Consumers today are much more conscious of the ethics of what they're buying. High on the list is an approach to fashion which takes care of the environment and the people who make the things we wear. And this is where vegan leather comes in.
What is vegan leather?
All the various materials that can replace animal leather and the process of their production doesn't involve animals can be classified as vegan leather. The most widely used type of vegan leather is a non-natural one. It is usually made using plastics such as polyvinyl chloride (PVC) and polyurethane (PU). Although it has advantages such as high durability, low costs of production and easy maintenance, it poses a great threat to the environment. In the end, plastics are one of the least eco- friendly materials society is using. The production of PU consumes a lot of energy, water and petroleum while the process of making PVC releases dioxins into the environment. Dioxins are the most toxic chemicals known to science that cause cancers and influence immune, nervous, and reproductive systems.
Fortunately, the other side of the story is brighter. These are the natural leather alternatives that are booming. The best examples include Piñatex and cork leather. The first one is made from the fibres of pineapple leaves and it has been used already on the red carpet. Cork leather, which has a very long list of benefits, has also made its debut in high fashion thanks to the big names such as Calvin Klein, Tory Burch, or Stella McCartney.
Fashion is one of the most polluting industries in the world and although it is a complex issue, animal leather can be singled out as one of the contributors. This is especially the case for cheap leather, which represents the majority of leather on the market. The use of hazardous chemicals to dye the leather and the release of toxic wastewater from tanneries into local rivers are just some of the examples of the negative impact of animal leather on the environment. With the rise of the environmental consciousness of society, the use of animal leather is expected to decline.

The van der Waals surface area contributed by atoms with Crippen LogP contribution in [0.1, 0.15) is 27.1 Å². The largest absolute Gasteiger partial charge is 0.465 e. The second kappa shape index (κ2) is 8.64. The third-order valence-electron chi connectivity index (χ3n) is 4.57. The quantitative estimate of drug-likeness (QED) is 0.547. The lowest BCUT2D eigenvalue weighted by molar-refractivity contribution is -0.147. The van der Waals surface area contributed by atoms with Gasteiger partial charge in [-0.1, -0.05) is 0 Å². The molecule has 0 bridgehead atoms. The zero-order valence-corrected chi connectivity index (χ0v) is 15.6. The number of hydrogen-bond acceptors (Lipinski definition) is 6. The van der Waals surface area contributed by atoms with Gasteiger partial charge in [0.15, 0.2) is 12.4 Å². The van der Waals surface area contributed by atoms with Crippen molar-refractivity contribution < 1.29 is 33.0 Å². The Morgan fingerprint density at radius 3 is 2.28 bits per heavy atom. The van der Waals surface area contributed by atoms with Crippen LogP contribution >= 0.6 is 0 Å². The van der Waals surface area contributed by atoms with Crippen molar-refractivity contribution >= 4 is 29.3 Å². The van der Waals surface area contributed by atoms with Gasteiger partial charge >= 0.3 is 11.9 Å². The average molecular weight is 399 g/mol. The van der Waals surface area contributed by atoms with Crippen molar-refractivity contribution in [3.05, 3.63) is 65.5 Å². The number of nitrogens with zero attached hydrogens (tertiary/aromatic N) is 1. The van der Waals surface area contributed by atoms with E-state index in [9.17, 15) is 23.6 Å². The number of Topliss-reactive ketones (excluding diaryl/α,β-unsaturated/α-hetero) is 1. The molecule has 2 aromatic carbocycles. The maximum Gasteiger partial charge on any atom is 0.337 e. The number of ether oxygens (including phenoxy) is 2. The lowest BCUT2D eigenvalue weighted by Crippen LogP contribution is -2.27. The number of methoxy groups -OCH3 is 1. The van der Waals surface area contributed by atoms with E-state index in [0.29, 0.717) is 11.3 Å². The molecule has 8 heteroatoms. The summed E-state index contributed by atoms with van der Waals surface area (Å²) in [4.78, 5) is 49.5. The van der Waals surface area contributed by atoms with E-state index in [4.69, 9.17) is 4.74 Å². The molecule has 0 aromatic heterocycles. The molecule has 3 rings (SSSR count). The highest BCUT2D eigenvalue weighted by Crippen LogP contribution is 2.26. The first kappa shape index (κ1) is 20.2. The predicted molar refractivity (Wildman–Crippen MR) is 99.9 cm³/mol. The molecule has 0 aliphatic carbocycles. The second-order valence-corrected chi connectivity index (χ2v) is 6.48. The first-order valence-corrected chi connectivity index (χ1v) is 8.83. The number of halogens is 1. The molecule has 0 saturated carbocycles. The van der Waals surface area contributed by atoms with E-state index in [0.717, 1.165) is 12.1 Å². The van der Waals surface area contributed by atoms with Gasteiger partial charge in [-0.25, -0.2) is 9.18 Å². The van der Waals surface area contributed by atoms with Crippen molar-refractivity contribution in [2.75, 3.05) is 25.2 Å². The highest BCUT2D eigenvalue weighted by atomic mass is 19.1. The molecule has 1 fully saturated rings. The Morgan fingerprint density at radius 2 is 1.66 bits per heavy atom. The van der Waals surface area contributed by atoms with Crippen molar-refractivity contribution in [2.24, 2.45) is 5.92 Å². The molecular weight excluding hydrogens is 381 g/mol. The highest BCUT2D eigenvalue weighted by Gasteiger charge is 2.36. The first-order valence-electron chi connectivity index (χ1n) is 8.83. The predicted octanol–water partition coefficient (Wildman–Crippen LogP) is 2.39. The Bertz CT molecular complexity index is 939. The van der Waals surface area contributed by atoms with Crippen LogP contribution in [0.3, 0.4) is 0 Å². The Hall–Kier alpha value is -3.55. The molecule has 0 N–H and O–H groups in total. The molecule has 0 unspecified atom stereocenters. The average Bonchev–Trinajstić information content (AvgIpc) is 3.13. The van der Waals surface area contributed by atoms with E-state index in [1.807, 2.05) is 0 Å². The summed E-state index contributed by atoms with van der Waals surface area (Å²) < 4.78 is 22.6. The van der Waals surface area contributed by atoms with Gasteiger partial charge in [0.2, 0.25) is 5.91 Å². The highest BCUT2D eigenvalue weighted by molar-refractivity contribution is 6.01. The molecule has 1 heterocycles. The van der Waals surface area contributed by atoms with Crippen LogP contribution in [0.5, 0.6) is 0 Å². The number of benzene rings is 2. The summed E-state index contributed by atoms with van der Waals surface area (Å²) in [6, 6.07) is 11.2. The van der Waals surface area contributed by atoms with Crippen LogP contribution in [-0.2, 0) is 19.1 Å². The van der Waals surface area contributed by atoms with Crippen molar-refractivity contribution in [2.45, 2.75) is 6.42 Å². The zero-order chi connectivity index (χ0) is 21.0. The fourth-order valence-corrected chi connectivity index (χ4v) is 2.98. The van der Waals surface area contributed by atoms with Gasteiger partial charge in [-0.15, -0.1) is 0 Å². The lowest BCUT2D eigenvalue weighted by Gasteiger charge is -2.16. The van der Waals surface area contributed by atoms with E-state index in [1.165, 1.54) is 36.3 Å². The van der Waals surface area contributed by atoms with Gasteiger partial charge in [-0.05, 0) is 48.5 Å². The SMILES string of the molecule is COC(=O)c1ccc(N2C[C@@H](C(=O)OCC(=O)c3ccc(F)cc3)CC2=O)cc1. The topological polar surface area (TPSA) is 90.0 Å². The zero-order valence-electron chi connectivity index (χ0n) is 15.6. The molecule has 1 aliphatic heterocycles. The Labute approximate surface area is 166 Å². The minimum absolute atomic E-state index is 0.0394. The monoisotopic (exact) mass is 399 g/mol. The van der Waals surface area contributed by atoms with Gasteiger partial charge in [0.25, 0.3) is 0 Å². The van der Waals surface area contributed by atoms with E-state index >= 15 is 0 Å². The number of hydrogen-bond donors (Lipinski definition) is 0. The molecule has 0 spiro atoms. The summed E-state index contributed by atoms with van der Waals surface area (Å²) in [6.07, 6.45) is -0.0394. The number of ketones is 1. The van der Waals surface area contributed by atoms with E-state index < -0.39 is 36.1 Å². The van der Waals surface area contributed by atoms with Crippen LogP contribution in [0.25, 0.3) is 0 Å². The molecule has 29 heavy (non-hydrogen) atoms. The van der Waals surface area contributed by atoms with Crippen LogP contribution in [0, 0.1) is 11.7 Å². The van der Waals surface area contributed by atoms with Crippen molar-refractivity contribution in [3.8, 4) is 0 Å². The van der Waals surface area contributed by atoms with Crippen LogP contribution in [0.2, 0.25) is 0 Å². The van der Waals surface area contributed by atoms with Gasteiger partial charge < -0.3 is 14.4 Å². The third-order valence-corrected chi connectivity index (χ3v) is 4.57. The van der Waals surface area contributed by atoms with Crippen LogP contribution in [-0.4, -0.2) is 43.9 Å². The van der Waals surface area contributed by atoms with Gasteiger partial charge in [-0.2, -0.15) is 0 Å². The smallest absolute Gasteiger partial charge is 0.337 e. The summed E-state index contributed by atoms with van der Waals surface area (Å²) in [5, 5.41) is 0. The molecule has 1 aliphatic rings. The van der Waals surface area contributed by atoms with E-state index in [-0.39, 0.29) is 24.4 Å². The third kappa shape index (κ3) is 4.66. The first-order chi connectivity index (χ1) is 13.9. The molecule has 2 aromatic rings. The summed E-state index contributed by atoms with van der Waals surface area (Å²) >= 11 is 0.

However, damage caused by the animal leather itself is only part of the picture when it comes to the environment. In many cases, the people who work with leather and live next to the leather tanneries have the biggest price to pay. They are in the greater risk of cancer and other diseases. Vegan leather is actually about the protection of basic human rights.
Last but not least, one has to remember that there is no leather without a dead animal. As PETA exposed, the death of the animal whose skin is to be used in fashion is often accompanied by cruel practices such as skinning alive or electrocution.
The Grand View Research report identified animal rights as one of the biggest reasons behind the increase of popularity of vegan leathers. It has been estimated that over the last 10 years the number of British vegans and vegetarians increased by 360%. ￼￼￼￼￼￼￼￼￼￼Combined with the number of people who eat meat but are against animal cruelty, it shouldn't come as a surprise that fashion is becoming more vegan.
It is clear that animal leather isn't ideal. Since it is mostly used in footwear, the researchers from Grand View Research chose vegan footwear as the major driver of change. However, footwear is experiencing the shift not only because of the bad name of animal leather. There are a few other factors involved. For example, the change of fashion (people choosing sports footwear more often for work purposes) or the need to have a bigger variety of shoes imposed by climate change. Those combined with the increase in the disposable income as well as the lower price of vegan leather are responsible for the rise in vegan shoe sales.
Animal leather has served humans well for centuries, but it is clear that the intensive use of it has made it detrimental to the environment. Vegan leather is on the rise. This trend shows that consumers are caring more and more about the consequences of what they wear.